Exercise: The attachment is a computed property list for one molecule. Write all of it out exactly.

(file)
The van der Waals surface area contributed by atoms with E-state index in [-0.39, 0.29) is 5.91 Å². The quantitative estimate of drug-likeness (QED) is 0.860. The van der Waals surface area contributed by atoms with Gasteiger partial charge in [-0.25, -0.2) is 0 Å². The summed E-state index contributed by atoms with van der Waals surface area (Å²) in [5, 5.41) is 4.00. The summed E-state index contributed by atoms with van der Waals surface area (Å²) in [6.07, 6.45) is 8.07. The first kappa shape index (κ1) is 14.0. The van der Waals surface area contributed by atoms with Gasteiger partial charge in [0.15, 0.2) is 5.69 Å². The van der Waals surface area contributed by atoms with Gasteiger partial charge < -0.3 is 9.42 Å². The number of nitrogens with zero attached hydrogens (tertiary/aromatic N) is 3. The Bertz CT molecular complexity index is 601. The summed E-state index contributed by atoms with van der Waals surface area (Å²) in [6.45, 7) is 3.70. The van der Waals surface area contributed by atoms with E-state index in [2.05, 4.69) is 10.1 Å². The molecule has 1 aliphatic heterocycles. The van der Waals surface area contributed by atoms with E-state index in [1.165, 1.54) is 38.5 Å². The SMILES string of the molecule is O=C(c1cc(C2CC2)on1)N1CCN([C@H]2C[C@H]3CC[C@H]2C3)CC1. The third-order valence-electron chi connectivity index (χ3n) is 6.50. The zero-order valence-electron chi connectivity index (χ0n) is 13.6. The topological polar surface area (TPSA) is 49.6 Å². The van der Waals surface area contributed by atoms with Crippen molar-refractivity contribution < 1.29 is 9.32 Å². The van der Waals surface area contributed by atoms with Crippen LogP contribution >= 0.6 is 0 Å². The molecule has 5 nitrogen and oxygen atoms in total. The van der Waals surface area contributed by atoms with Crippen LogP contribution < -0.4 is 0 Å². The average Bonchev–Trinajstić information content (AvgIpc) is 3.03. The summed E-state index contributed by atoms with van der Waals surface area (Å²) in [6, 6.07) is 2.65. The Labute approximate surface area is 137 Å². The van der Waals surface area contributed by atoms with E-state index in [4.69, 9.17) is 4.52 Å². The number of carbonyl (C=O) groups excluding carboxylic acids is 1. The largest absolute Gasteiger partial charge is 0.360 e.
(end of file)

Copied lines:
The van der Waals surface area contributed by atoms with E-state index in [-0.39, 0.29) is 5.91 Å². The quantitative estimate of drug-likeness (QED) is 0.860. The van der Waals surface area contributed by atoms with Gasteiger partial charge in [-0.25, -0.2) is 0 Å². The summed E-state index contributed by atoms with van der Waals surface area (Å²) in [5, 5.41) is 4.00. The summed E-state index contributed by atoms with van der Waals surface area (Å²) in [6.07, 6.45) is 8.07. The first kappa shape index (κ1) is 14.0. The van der Waals surface area contributed by atoms with Gasteiger partial charge in [0.15, 0.2) is 5.69 Å². The van der Waals surface area contributed by atoms with Gasteiger partial charge < -0.3 is 9.42 Å². The number of nitrogens with zero attached hydrogens (tertiary/aromatic N) is 3. The Bertz CT molecular complexity index is 601. The summed E-state index contributed by atoms with van der Waals surface area (Å²) in [6.45, 7) is 3.70. The van der Waals surface area contributed by atoms with E-state index in [2.05, 4.69) is 10.1 Å². The molecule has 1 aliphatic heterocycles. The van der Waals surface area contributed by atoms with E-state index in [1.165, 1.54) is 38.5 Å². The SMILES string of the molecule is O=C(c1cc(C2CC2)on1)N1CCN([C@H]2C[C@H]3CC[C@H]2C3)CC1. The third-order valence-electron chi connectivity index (χ3n) is 6.50. The zero-order valence-electron chi connectivity index (χ0n) is 13.6. The topological polar surface area (TPSA) is 49.6 Å². The van der Waals surface area contributed by atoms with Crippen molar-refractivity contribution < 1.29 is 9.32 Å². The van der Waals surface area contributed by atoms with Crippen LogP contribution >= 0.6 is 0 Å². The molecule has 5 nitrogen and oxygen atoms in total. The van der Waals surface area contributed by atoms with Crippen LogP contribution < -0.4 is 0 Å². The average Bonchev–Trinajstić information content (AvgIpc) is 3.03. The summed E-state index contributed by atoms with van der Waals surface area (Å²) in [6, 6.07) is 2.65. The Labute approximate surface area is 137 Å². The van der Waals surface area contributed by atoms with E-state index in [4.69, 9.17) is 4.52 Å². The number of carbonyl (C=O) groups excluding carboxylic acids is 1. The largest absolute Gasteiger partial charge is 0.360 e.